Posted: 19 Jan. 2023 12 min. read

DevOps and SRE: A capability model for these complementary roles

A blog post by Eric A. Marks, specialist leader, Cloud Strategy, Deloitte Consulting LLP


DevOps is an approach to application development with the goal of bridging the gap between development and operations teams. It emphasizes collaboration and communication to improve the speed and quality of software releases. DevOps automates the processes involved in software development, and it can enable the rapid and more frequent release of software. With DevOps, organizations can increase efficiency and improve their ability to deliver applications and services at high velocity.

Site reliability engineering (SRE) combines software engineering and operations principles to design, build, and maintain reliable software systems. Site reliability engineering teams are responsible for the availability, performance, and capacity of systems, as well as for building automation to prevent and mitigate outages. Site reliability engineering teams strive to reduce repetitive toil and ensure that systems are running smoothly and efficiently.

DevOps and SRE are complementary in both philosophy and practice. To effectively develop and maintain software applications, both SRE and DevOps should function and interact well together.

A DevOps/SRE capabilities model

The SRE and DevOps interaction model can be described using a reliability lifecycle model and is grounded in a set of capabilities that are unique to SREs, unique to DevOps, or are shared. The capabilities are essential building blocks to help identify and develop the roles and responsibilities, the skills and training, and the operating model within which both SREs and DevOps engineers work. 

Highlighted in figure 1 are capabilities an organization can develop in DevOps and SRE domains to attain the highest level of maturity in the application software development life cycle (SDLC) and operations.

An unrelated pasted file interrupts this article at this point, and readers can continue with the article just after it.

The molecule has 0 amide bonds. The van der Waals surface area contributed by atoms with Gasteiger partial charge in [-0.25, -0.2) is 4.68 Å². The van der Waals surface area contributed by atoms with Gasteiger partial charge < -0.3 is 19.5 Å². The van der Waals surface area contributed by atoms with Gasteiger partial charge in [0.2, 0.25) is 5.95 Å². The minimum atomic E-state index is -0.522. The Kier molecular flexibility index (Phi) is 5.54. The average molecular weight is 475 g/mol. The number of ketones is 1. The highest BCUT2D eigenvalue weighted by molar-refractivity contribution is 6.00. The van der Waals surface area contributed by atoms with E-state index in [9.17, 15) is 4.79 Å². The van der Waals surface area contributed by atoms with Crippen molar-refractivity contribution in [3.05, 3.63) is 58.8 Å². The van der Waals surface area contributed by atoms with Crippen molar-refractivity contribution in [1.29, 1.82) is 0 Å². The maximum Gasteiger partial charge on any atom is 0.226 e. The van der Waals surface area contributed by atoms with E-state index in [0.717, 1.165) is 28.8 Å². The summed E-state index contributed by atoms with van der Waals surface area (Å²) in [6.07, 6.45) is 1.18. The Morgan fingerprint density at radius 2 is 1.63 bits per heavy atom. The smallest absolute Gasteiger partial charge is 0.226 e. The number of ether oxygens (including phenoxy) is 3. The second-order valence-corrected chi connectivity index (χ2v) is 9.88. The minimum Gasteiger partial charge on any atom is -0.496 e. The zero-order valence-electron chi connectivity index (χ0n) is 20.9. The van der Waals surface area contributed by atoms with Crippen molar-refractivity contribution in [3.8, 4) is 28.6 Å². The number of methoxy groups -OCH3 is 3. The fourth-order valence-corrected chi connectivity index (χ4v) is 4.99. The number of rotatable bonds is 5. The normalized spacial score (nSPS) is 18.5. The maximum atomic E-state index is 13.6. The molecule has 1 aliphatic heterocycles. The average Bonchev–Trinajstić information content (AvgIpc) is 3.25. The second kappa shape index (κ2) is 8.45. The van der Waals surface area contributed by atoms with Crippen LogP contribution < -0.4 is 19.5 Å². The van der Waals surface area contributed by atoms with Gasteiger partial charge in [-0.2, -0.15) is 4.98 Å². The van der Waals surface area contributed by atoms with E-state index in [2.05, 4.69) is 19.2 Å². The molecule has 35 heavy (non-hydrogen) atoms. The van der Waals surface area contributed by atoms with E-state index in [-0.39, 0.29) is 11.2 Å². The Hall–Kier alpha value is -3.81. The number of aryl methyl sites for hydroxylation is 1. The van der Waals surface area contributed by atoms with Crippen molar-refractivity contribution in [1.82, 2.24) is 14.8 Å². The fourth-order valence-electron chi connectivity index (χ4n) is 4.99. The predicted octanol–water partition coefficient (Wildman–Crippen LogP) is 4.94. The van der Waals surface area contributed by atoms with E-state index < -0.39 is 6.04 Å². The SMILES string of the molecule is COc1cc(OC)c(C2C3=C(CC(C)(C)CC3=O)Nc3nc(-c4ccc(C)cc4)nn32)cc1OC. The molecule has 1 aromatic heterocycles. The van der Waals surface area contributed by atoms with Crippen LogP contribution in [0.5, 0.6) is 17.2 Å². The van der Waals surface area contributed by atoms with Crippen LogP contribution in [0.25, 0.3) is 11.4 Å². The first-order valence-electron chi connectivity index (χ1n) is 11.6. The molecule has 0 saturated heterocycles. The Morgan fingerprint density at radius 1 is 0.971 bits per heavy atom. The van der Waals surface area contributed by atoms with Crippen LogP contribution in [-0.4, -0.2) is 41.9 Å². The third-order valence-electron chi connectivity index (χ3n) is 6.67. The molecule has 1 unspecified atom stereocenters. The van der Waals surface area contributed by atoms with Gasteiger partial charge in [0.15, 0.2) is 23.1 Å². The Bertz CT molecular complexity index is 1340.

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As illustrated in figure 1, the following SRE capabilities are necessary to support the reliability lifecycle model for a new application or service:

  • Observability (monitoring, tracing, and other observability capabilities and tools)
  • Proactive remediation
  • Touchless automation
  • Playbooks and runbooks
  • Incident management
  • Fault tolerant design

This is not to say that DevOps or other engineers do not leverage these capabilities; they do. These are simply better associated with an SRE operating model than they are for DevOps or other software engineering disciplines. 

There are also several DevOps capabilities that are essential to achieve a high-performing DevOps operating model in the context of the reliability life cycle:

  • CI/CD pipelines
  • Deployments
  • Rollbacks
  • Chaos engineering
  • Modular, loosely coupled application design
  • DevOps/DevSecOps toolchain engineering, integration, and automation

While these are best practices and recommendations for division of SRE and DevOps capabilities, there are some that, by necessity, must be shared, such as the following:

  • Playbooks and runbooks
  • Standardization of processes and tools
  • Continuous improvement
  • Knowledge repository and lessons learned

This simple SRE/DevOps capability model helps clarify how SREs and DevOps engineers work together under a shared operating model in support of shared objectives. While their specific duties differ, they overlap in some areas and share in many capabilities, all to the benefit of achieving a high-performing software engineering organization.

SRE and DevOps as complementary capabilities

DevOps and SRE are complementary practices. For example, to deliver a system with a fault-tolerant design, the DevOps discipline will enable the application development team to build, test, and deploy that system through an automated CI/CD pipeline. Once the system is deployed, the SRE will leverage observability capabilities, such as monitoring, logging, and log analytics, to help respond to adverse change to the deployed application.

The SRE relies on observability tools and key metrics to perform their functions. Site reliability engineers are equipped with a robust set of observability capabilities—monitoring and visualization tools—that provide an end-to-end visibility of the deployed assets and their interactions. In addition, observability tools also provide insights and support detailed analysis of adverse events and facilitate problem resolution and root-cause analysis.

Upon discovery of system anomalies or instability issues, the SRE works with the DevOps team to assess the situation and then either perform a roll back if needed, or if possible, rapidly resolve the issue. If a rollback is deemed necessary, the SRE then works with the DevOps team to create a new release that addresses the issue. The SRE also works closely with the application teams to support deployment of new releases and ensure a smooth and error-free path to production.